• George K. Anderson, MD, MPH
      Major General, U.S. Air Force, Medical Corps (retired)
    • Kathy Berra, MSN, ANP
      Cardiovascular Medicine and Coronary Interventions, Redwood City, CA.
      Stanford Prevention Research Center, Stanford University School of Medicine (retired)
    • Andrew T. Chan, MD, MPH
      Associate Professor, Department of Medicine, Harvard Medical SchoolAttending Gastroenterologist, Massachusetts General Hospital
    • Gerald Fletcher, MD
      Professor of Medicine, Division of Cardiovascular Diseases and Liaison forOutreach, Health and Wellness, Mayo Clinic Florida
    • Russell Luepker, MD, MS
      Mayo Professor, Division of EpidemiologyUniversity of Minnesota School of Public Health
    • W. Fred Miser, MD
      Professor of Family Medicine, Residency Director,The Ohio State University Department of Family Medicine
    • Randall S. Stafford, MD, PhD, MHS
      Professor of Medicine and Director, Program on Prevention Outcomes and Practices,Stanford Prevention Research Center, Stanford University School of Medicine
    • Karol E. Watson, MD, PhD, Chair
      Professor of Medicine/Cardiology, Co-director, UCLA Program in Preventive Cardiology, David Geffen School of Medicine at UCLA, Los Angeles
    • Craig Williams, PharmD
      Clinical Professor, Department of Pharmacy Practice,Oregon Health & Science University

    Aspirin Project Research

    Advancing Aspirin Science

    Research projects and studies of the Council on Aspirin for Health and Prevention:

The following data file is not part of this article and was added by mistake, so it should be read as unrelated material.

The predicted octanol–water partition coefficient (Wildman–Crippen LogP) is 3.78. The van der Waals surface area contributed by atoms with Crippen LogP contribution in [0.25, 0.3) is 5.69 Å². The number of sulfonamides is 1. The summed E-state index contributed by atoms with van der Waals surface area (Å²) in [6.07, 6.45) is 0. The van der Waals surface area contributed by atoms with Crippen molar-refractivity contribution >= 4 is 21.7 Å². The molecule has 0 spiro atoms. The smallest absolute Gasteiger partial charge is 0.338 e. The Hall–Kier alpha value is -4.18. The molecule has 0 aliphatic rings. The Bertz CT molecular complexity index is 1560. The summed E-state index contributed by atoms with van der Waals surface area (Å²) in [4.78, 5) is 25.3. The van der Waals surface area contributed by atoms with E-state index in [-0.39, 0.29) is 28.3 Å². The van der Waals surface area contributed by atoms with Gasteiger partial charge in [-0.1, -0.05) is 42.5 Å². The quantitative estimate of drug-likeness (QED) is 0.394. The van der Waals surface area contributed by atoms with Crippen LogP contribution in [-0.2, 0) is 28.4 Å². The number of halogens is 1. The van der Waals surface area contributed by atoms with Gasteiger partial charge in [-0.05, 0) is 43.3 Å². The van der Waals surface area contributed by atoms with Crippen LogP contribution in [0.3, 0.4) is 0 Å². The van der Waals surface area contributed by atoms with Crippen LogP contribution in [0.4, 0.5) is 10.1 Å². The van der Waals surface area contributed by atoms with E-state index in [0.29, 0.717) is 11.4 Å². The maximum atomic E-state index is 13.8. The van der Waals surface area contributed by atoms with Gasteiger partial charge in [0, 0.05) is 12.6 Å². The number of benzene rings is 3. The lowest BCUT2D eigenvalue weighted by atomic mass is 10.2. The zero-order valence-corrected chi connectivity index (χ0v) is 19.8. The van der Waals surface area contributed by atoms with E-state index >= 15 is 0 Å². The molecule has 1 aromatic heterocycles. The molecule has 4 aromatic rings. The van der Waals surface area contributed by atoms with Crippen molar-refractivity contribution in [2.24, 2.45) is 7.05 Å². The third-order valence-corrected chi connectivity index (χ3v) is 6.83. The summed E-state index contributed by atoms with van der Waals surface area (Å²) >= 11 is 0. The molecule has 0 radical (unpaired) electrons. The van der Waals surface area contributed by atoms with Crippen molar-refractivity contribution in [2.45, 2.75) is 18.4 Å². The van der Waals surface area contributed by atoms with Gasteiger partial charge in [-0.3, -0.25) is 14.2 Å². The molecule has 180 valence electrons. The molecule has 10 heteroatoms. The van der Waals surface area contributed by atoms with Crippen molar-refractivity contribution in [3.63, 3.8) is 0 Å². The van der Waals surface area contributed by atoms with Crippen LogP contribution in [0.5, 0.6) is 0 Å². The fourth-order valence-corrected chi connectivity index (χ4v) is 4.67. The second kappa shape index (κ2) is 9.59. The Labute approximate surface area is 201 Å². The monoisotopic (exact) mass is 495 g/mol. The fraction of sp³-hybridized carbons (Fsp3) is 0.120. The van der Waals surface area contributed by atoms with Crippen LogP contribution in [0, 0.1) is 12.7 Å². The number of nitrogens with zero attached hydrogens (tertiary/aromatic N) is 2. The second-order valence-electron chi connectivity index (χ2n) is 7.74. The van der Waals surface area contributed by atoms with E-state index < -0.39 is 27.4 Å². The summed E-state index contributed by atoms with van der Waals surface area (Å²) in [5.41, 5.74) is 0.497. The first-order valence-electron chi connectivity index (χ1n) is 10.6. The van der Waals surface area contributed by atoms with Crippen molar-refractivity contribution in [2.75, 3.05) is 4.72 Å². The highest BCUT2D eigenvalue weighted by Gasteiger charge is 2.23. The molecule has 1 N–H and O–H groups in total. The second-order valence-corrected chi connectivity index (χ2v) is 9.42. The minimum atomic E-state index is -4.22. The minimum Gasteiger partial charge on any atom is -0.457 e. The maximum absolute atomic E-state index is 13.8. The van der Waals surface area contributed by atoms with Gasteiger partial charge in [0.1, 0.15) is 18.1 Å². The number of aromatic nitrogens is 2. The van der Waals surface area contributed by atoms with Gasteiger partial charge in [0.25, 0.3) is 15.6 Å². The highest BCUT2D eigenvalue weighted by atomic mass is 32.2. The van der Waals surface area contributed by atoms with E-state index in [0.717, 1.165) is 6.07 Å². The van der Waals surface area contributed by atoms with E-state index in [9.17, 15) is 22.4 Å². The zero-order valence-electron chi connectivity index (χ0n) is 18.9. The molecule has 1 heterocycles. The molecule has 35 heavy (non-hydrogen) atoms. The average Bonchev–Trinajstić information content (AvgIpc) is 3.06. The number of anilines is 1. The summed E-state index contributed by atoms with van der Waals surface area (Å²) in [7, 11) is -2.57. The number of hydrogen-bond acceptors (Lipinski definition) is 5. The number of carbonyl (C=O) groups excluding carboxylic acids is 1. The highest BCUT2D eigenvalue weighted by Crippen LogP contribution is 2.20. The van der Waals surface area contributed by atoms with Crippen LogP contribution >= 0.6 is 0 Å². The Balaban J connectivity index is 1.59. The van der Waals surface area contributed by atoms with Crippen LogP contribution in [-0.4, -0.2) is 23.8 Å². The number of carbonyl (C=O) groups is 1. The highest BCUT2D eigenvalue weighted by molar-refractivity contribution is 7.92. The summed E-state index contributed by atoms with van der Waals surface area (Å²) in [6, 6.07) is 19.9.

• A Survey of Aspirin Use in Americans: The Key Role of Physician Advice
        Led by Craig Williams, PharmD, the Council on Aspirin for Health and Prevention (Council), recently conducted a national survey of U.S. adults on aspirin use to update a previous survey conducted in 2007. In August 2012, 2,509 adults aged 45-79 were asked about their current aspirin use their knowledge of aspirin’s benefits and harms, and whether they discussed taking aspirin with a health care provider. The survey data were analyzed to find out which factors most influence a person’s decision to take aspirin. Of those without a history of cardiovascular disease, 47% reported using aspirin. Aspirin use was more common if risk factors for heart attacks and stroke were present. In addition, those surveyed were more likely to use aspirin if they were more knowledgeable about aspirin’s benefits and harms and if they had discussed aspirin use with their health care providers. Read more at Ohio State University Wexner Medical Center: Aspirin Use Among Adults in the U.S. Results of a National Survey (PDF).